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Facilitating Community through Information

A suite of software-enabled participation tools (Part #1)


Project proposal (rejected) in response to Intelligent - Information - Interfaces to European Commission DG XII
Submitted in 1996 by Union of International Associations (UIA), Belgium as Coordinating Partner


  Associated partners: Swedish Institute for Social Inventions (SISU), Sweden; Global Ecovillage Network (GEN), Denmark; Global Action Plan for the Earth (GAP); IAPCO Institute for Congress management Training (IAPCO-ICMT); International Association of Professional Congress Organizers (IAPCO); Institute for Social Inventions (ISI, UK); Lebensgarten Community (Steyerberg, Germany); Findhorn Foundation (Scotland)


Summary
Objectives
Context
Context theme: Territory as interface
Context theme: Community as database
Context theme: Computer-supported real-life
Context: Active participation
Research challenges
Methodology
Proposers

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Summary

The proposal describes investigations to provoke and reinforce action, by companies and organizations with appropriate resources, to develop software tools which support real-life communities. Prototypes, know-how and operating procedures will be developed and tested with communities. These complementary tools involve a variety of overlapping research challenges. The proposal focuses on developing application of tools rather than on the tools themselves.

The proposed research would explore and specify a suite of 18 complementary modules which can enhance community dynamics and the sharing of information between people in local communities under a variety of conditions.

The immediate research goals would be to review, examine, test and augment relevant existing software in a variety of community environments. Much of this work would build on existing initiatives and interests of the proposers.

The modules in the suite are overlapping and interrelated; all have direct practical relevance to full-featured and complex local geographical communities in Europe, subject to erosion of quality of community life. However, certain techniques are more easily and rigorously investigated in simplified, rudimentary or transitory communities. The proposal, therefore, extends the definition of 'geographical community' to include other spatially-delineated environments such as: bus stops and airport lounges, multi-session conference venues, office complexes, village administrations, town councils, and other thematic or intentional communities, including refugee camps, hospitals, special care homes, and prisons.

Real meeting, living and working environments will provide 'laboratory' situations for rapid testing of a number of the community process techniques in this proposal, as will pre-existing and proto-groups whose activities in a common geographic territory can be readily augmented with virtual environments (EcoTeams, Eco-villages, LETS communities and their networks).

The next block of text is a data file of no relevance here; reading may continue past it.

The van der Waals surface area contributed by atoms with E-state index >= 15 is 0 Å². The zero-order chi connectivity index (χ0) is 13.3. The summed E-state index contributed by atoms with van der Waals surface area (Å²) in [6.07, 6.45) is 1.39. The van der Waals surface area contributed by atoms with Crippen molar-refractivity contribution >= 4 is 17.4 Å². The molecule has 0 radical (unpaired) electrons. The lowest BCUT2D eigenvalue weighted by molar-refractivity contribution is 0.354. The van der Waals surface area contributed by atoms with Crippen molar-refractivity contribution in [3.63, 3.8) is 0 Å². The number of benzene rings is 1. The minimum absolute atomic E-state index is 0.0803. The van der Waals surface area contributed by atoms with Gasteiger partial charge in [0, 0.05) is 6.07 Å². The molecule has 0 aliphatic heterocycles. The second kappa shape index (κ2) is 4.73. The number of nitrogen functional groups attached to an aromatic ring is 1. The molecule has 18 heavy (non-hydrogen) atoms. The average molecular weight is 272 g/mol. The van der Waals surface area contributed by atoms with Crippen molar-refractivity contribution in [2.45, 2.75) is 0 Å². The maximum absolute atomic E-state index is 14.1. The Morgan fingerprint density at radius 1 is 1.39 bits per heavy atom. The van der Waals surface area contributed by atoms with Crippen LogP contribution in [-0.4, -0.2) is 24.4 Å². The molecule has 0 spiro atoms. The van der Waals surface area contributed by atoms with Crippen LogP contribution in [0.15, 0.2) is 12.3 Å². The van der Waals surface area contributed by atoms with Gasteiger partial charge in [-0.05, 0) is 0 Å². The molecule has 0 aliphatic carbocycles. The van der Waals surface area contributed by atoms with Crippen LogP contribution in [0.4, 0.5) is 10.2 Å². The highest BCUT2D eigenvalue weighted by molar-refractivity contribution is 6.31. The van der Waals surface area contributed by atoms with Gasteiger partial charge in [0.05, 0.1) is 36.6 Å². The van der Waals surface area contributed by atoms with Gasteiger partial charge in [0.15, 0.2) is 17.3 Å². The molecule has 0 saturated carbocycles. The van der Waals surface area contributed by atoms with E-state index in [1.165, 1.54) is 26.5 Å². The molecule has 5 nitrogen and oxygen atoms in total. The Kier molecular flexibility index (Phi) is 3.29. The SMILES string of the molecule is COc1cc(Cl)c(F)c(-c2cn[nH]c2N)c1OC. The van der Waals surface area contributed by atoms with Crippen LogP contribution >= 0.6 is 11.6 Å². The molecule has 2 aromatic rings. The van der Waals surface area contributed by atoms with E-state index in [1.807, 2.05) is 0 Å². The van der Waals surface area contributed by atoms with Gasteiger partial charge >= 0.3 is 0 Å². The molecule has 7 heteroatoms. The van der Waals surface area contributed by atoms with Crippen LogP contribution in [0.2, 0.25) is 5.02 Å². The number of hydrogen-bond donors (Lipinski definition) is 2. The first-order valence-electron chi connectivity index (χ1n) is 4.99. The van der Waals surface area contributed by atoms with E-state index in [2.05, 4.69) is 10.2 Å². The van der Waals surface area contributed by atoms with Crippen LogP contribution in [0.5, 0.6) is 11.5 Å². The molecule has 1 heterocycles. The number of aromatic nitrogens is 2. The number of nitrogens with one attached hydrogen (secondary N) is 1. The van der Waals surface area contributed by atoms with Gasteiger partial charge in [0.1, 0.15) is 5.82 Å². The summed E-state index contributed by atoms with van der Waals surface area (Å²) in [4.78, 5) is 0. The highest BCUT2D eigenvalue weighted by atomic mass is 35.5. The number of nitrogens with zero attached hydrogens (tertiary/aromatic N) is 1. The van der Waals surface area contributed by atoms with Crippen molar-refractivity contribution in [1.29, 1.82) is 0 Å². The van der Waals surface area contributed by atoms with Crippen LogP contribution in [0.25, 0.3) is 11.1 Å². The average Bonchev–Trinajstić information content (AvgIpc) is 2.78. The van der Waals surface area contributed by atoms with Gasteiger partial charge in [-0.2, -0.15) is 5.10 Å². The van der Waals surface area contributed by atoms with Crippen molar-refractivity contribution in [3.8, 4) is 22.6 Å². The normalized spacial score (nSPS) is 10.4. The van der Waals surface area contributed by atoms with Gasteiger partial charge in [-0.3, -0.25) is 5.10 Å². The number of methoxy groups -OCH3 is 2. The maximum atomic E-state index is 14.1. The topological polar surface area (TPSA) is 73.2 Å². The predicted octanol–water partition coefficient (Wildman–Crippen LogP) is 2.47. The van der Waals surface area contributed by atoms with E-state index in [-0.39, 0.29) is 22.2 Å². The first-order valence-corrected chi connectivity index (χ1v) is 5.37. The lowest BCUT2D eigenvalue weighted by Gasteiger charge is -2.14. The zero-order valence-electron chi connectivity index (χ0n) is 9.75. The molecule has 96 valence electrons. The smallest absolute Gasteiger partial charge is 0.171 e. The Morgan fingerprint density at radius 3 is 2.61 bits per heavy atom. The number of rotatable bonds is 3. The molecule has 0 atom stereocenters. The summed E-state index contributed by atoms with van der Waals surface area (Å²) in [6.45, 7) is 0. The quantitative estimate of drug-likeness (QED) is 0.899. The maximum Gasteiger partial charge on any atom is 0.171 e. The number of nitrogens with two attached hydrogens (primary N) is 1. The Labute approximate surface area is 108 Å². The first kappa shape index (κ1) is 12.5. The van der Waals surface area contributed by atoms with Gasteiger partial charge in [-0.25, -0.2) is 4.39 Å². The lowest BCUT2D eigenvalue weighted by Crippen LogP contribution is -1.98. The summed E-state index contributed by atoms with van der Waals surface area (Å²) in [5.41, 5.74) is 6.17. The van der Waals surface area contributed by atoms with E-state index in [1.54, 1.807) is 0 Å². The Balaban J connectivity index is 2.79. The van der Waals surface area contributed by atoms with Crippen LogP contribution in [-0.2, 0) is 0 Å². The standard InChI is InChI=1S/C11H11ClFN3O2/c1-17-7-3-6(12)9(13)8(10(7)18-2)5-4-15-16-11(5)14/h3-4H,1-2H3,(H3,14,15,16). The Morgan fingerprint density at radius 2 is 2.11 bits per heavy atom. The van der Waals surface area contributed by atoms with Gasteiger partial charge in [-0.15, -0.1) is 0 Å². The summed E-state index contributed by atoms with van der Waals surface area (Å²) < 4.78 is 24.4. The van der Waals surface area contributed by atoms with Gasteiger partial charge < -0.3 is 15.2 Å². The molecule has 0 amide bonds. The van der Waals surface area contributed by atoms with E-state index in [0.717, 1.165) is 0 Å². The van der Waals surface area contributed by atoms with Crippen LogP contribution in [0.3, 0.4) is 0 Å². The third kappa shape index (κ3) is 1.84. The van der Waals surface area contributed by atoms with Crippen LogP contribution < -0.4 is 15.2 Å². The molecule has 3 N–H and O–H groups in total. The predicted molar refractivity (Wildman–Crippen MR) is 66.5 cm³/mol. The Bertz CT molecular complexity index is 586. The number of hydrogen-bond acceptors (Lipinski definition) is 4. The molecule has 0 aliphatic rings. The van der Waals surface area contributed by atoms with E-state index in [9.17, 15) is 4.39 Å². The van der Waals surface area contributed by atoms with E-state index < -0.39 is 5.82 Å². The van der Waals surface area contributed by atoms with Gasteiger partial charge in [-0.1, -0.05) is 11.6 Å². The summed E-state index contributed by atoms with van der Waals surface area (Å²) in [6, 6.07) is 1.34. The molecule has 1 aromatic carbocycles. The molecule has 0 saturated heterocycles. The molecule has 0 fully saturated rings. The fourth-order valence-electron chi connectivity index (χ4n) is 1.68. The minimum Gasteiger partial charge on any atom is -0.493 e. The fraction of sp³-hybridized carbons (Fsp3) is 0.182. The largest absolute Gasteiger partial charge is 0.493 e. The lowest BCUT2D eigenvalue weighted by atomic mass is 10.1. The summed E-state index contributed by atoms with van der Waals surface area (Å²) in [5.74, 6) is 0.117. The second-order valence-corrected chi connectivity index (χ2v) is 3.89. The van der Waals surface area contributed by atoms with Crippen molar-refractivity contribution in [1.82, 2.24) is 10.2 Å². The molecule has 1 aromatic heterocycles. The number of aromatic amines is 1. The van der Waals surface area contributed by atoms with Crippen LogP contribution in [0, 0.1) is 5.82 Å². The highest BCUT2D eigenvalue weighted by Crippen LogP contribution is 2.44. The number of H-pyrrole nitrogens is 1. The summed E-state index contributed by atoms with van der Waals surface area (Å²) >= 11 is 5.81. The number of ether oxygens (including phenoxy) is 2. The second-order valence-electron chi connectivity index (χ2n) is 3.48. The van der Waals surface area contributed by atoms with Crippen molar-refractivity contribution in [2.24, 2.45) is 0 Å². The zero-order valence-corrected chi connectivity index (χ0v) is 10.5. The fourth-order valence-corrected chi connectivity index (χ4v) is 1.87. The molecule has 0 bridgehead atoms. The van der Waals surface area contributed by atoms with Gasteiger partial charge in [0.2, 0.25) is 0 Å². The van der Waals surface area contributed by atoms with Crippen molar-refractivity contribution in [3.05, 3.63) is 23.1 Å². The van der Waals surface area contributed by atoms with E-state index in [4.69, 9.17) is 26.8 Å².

The modules described include: Crowd-to-community transformation; Territory as the map; Sustainable community database (and content integration); Micro-community facilitation; Commitment database and relationship contracts; Meeting participant contracts; Participant messaging in conferences; Refugee camp satellite link; Interface on community problems and initiatives; Ecology-based role metaphors of opportunities of community participation.

The research challenges identified include: Software issues, (especially in relation to profiling and non-hierarchical information); Hardware issues (especially in relation to mixing levels of technology); Database content structure and acquisition; Access and input issues (especially of a non-textual nature); Socio-dynamic issues; Copyright issues; Timing and Production issues.

The work will be performed over a year through a series of meetings, assisted by regular e-mail contact among partners. Module prototypes and operating procedures will be developed by partners where possible, subcontracting software development where work is beyond the their competence. Modules will be specified and tested through contact with communities that form part of the extended network of the partners. According to the nature of the challenge for each module, results will take the form of tested prototypes and operating procedures where this has proved possible, or specifications for further developmental work.


procedures where this has proved possible, or specifications for further developmental work.

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